It’s been a standout year for movies, which means cinephiles have a lot to be thankful for going into the awards season. After an admittedly poor showing over the last few years, studios have stepped up their game and provided a bounty of films to fit every interest. Whether you’re a stoic action fan, a sci-fi adherent, a political junkie, a rom-com dreamer or an art house denizen, the chances are good that you have seen plenty this year to spark your interest.
Supporting, accentuating, and elevating the list of amazing films that have arrived over the last twelve months are a singular group of performers who have risen to the enormous task of bringing to life this year’s most challenging material. While some of the talent composed on the list below will not come as a shock, this year also saw several breakout performances and delightful twists on old staples.
So, accumulated for your enjoyment, here comes (in no particular order) 2012’s list of best performances in film:
Top 5 Males
Daniel Day-Lewis (Lincoln): It’s getting easier to forget Daniel Day-Lewis’ contributions to film, since most people have simply come to expect nothing but unmatched excellence out of the actor. Those expectations would topple most, but Day-Lewis delivers another in a long line of stirring, uniquely inspired performances. More to the point, he managed to find in one of the country’s most mythologized figures a compelling and relatable human person.
John Hawkes (The Sessions): In the last few years, John Hawkes has received deserving praise for his tough guy performances. The ropy actor with intense expressions can set even the most steely-nerved veteran’s teeth on edge with a simple stare. It’s both startling and extremely welcome, then, to see him masterfully embody a lovably vulnerable quadriplegic in The Sessions.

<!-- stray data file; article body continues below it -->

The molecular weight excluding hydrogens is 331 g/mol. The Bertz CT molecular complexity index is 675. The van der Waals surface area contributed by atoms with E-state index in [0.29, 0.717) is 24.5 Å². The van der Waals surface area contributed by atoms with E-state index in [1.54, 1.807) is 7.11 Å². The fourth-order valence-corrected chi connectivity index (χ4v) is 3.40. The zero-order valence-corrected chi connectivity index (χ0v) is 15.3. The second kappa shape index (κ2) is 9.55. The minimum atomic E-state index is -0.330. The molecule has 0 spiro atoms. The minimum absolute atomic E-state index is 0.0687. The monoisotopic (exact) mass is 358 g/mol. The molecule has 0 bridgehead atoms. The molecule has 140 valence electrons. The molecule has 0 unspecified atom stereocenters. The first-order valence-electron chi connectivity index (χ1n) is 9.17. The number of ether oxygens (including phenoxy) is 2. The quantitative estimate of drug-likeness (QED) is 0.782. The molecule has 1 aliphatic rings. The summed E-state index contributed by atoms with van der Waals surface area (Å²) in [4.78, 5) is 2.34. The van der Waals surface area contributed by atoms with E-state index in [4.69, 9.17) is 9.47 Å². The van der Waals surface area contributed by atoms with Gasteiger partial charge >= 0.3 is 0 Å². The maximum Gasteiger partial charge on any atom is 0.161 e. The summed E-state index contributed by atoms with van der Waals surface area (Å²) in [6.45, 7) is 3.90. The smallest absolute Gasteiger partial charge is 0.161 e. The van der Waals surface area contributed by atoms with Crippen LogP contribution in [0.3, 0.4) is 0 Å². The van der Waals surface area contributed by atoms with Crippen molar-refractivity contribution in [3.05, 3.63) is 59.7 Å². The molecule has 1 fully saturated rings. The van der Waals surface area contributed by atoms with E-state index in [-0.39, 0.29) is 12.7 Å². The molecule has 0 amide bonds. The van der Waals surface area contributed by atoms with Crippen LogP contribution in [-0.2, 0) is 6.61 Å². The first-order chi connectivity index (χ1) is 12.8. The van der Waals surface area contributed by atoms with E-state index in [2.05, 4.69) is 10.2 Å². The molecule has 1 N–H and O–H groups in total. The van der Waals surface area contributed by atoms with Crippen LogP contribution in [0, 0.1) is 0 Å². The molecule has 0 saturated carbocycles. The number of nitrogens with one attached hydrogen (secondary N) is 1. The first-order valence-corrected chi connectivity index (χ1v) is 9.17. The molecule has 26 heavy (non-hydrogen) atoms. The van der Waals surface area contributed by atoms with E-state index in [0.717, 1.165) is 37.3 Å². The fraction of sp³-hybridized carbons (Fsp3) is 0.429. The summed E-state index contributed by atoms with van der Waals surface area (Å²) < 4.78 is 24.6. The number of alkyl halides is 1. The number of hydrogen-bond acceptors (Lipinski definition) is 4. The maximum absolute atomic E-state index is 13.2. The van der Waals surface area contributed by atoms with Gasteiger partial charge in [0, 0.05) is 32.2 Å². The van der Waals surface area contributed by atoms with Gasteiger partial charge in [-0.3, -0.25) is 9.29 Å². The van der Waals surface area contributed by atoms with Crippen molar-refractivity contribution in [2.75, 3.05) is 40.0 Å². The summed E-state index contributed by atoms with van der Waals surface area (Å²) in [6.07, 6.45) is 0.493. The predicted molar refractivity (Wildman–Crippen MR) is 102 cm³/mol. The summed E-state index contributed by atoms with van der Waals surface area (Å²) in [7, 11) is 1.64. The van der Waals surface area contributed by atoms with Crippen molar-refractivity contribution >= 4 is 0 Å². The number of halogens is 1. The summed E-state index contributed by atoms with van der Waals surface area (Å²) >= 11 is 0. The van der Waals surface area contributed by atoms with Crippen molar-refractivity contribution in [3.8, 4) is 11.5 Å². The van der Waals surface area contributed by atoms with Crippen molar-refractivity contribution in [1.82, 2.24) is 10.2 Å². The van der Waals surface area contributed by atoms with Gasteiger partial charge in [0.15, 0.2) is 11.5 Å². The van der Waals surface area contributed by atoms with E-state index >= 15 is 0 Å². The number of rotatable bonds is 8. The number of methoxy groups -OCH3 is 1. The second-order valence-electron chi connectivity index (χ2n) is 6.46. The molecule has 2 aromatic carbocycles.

Joaquin Phoenix, Phillip Seymour Hoffman (The Master): Ok, we snuck two into this slot, but acting doesn’t get any better than the give and take between these two expert thespians. The movie is truly Phoenix’s – and he more than rises to the occasion as the conflicted animal, Freddie Quell – but the soul of the film comes from the scenes shared between Phoenix’s Quell and Hoffman’s effete, troubled and brilliantly complex cult leader.
Tom Hiddleston (The Avengers): While he’ll never receive credit from the Academy for his Supporting turn, Hiddleston distinguished himself among a packed house of stars as the fiendishly unrepentant Loki. What could have been played as just another entitled brat became – in Hiddleston’s adept hands – a conflicted portrait of a man searching for his true place in the Universe. Bonus points for trying to find that place with the help of an invading alien army and a shadowy dictator (who was totally Thanos!) from the nether reaches of dark space.
Jack Black (Bernie): Mr. Black’s presence on this list is no mere honorable mention. The actor, most notable for stoner comedies and heavy metal-inspired goofballery, added to his dramatic resume with a wonderfully affecting turn as soft-hearted murderer Bernie Tiede, a real life funeral director who put some real life bullets in an old lady’s back. The facts of the case seem cut and dry, but Jack Black’s endearing performance turns the kept man into a well-meaning victim of circumstance.